I have used a 5th string capo on all my banjos, and found them fine. I appreciate the problem of drilling into a decent instrument, but its best done with a model makers drill which will give very small pilot holes. My real problem has been taking the thing of to transfer to a new banjo, as it leaves two holes in the kneck. A bit of filler and a dab of a polish restoring crayon usually works fine. To avoid any rattle from the disengaged capo, I usually leave it on at the second or third fret and de-tune the fifth string to its normal pitch. Gives some nice unusual effects.

Keep on picking - strumming - whatever


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Subject: RE: 5th String Capo
From: JedMarum
Date: 25 Apr 03 - 09:06 AM

I just had a scarey thought! My banjo case is tight - I wonder if the banjo will fit the case with the 5th string capo added?

Well< i'll update this thread when the capo arrives and I've had a chance to see how it all works out!


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Subject: RE: 5th String Capo
From: Pied Piper
Date: 25 Apr 03 - 10:23 AM

I'm not a Banjoist but I assume the capo is for the drone sort of string nearest to the player's head. I've seen people use those clips used to keep the paper in position for technical drawing. The clip goes over the 5th string and under the rest, it seems to work well and I assume is cheaper than a specialist capo.
Sorry if I've got the wrong end of the stick.
All the best PP


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Subject: RE: 5th String Capo
From: Jerry Rasmussen
Date: 25 Apr 03 - 10:31 AM

I got your e-mail, Leadfingers... thanks. It looks like it would work, but I think you need English staples... Amurican ones is too small. I've used small screws, and they work fine... just haven't gotten around to putting one in my newer banjo... the trick is finding screws small enough. I have a couple that I took out of the face of an old clock.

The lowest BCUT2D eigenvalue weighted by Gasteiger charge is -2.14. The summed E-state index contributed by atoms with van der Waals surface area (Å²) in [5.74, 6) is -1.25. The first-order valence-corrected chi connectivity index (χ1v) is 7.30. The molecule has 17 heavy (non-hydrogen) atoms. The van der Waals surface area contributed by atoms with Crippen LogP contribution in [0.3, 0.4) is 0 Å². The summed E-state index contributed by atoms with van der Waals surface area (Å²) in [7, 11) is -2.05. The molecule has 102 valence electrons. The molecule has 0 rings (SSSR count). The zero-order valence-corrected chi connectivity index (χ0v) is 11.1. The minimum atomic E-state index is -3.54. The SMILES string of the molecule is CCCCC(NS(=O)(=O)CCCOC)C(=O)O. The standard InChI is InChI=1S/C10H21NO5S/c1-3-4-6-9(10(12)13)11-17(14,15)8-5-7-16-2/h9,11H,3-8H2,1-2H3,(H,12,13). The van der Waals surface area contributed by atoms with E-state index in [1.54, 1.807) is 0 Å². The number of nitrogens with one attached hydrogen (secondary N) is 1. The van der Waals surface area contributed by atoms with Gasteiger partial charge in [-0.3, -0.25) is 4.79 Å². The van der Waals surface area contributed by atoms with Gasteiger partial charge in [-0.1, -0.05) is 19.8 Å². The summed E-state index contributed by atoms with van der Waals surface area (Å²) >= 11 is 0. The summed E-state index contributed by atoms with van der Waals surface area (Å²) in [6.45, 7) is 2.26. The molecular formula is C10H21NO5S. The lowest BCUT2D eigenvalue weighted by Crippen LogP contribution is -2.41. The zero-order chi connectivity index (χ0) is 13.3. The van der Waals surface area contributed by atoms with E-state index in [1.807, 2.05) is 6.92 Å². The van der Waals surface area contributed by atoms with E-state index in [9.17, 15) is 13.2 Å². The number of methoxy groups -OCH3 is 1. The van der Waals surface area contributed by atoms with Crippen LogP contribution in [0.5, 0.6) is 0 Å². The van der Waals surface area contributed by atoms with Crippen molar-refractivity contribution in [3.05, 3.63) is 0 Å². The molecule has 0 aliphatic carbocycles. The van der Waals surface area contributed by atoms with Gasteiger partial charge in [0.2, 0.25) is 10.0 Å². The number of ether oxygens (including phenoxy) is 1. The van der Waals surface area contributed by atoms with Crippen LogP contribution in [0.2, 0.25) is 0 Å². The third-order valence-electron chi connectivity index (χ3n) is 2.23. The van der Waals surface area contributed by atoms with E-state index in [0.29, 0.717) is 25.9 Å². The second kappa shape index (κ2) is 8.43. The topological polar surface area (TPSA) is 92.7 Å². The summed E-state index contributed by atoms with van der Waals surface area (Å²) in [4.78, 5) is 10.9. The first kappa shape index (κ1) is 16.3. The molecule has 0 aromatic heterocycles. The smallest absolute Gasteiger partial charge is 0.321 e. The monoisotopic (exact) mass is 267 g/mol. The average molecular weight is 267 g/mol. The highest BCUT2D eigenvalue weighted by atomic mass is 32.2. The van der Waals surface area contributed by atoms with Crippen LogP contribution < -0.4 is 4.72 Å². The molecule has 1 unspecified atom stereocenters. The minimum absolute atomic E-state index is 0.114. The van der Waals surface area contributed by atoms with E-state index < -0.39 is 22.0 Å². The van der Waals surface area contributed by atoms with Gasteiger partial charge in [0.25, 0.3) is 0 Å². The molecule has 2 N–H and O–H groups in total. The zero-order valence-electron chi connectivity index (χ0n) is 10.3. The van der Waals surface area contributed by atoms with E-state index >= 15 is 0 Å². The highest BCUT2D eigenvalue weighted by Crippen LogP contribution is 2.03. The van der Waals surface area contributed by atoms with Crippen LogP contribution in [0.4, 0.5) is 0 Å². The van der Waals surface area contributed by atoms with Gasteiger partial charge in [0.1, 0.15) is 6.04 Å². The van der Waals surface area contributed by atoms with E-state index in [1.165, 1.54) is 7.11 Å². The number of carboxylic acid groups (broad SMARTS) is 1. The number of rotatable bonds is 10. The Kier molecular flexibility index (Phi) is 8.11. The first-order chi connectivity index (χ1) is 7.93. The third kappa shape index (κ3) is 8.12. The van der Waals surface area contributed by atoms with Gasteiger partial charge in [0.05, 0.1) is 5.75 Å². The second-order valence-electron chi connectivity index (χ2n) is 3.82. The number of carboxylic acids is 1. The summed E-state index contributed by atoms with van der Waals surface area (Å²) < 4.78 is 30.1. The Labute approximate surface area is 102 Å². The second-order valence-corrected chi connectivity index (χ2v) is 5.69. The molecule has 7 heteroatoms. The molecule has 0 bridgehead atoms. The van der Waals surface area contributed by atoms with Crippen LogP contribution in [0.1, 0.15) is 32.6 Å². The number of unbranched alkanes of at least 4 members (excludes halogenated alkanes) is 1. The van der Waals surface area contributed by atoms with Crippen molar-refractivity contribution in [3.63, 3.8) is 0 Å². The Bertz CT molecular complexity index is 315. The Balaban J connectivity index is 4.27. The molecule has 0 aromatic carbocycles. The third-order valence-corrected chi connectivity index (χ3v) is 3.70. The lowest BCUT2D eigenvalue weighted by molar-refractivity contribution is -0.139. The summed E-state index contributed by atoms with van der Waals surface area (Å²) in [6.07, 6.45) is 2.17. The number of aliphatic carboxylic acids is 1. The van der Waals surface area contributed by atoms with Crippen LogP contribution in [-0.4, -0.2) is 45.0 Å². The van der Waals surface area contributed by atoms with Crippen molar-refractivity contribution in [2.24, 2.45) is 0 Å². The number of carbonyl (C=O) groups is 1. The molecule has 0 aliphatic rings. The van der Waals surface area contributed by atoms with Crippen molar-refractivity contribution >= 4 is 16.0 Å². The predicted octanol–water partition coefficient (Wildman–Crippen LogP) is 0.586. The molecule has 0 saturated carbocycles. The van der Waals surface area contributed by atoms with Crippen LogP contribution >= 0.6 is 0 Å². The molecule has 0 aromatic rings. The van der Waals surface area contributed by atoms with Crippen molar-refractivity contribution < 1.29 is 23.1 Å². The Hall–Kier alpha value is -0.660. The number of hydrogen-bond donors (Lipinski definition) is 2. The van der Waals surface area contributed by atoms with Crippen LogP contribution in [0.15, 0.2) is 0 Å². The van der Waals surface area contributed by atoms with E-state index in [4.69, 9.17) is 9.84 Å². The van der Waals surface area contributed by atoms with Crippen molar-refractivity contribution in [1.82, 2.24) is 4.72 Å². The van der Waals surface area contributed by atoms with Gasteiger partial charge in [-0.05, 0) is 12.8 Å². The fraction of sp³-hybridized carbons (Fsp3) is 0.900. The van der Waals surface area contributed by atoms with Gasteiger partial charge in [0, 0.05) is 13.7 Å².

Somewhere..

Thanks for the suggestion, Lead..

And who ever came up with all the bad jokes about banjo players? That's DEFINITELY a Brit thing. There's a Charlie Brown cartoon where Charlie is talking about all the problems and sorrows in the world, and Linus says "Every baby should be given a banjo when they're born."

I second that emotion.

Jeryry


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Subject: RE: 5th String Capo
From: Leadfingers
Date: 25 Apr 03 - 01:25 PM

Any thin metal strip will do.I suggested a carton staple as they are easy to bend to shape and one staple will cut in two to make one capo.
I have also successfully used the metal strip out of a dead car windscreen wiper though these are harder to cut.


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Subject: RE: 5th String Capo
From: BanjoRay
Date: 25 Apr 03 - 07:42 PM

Before you decide to install a Shubb fifth string capo, make sure the side of the neck is still vertical to the fingerboard at a point 1cm back from it, because that's roughly where you drill the holes, and if the capo metal strip does not sit vertically, then the bit of metal that holds the string down sticks a bit too far up in the air. I first used my Shubb on a Deering Sierra, and the curvature of the side of the neck caused that to happen. The 7th and 8th frets were OK, but above that the capo was useless. I have since had spikes installed on my three banjos, and they're fine.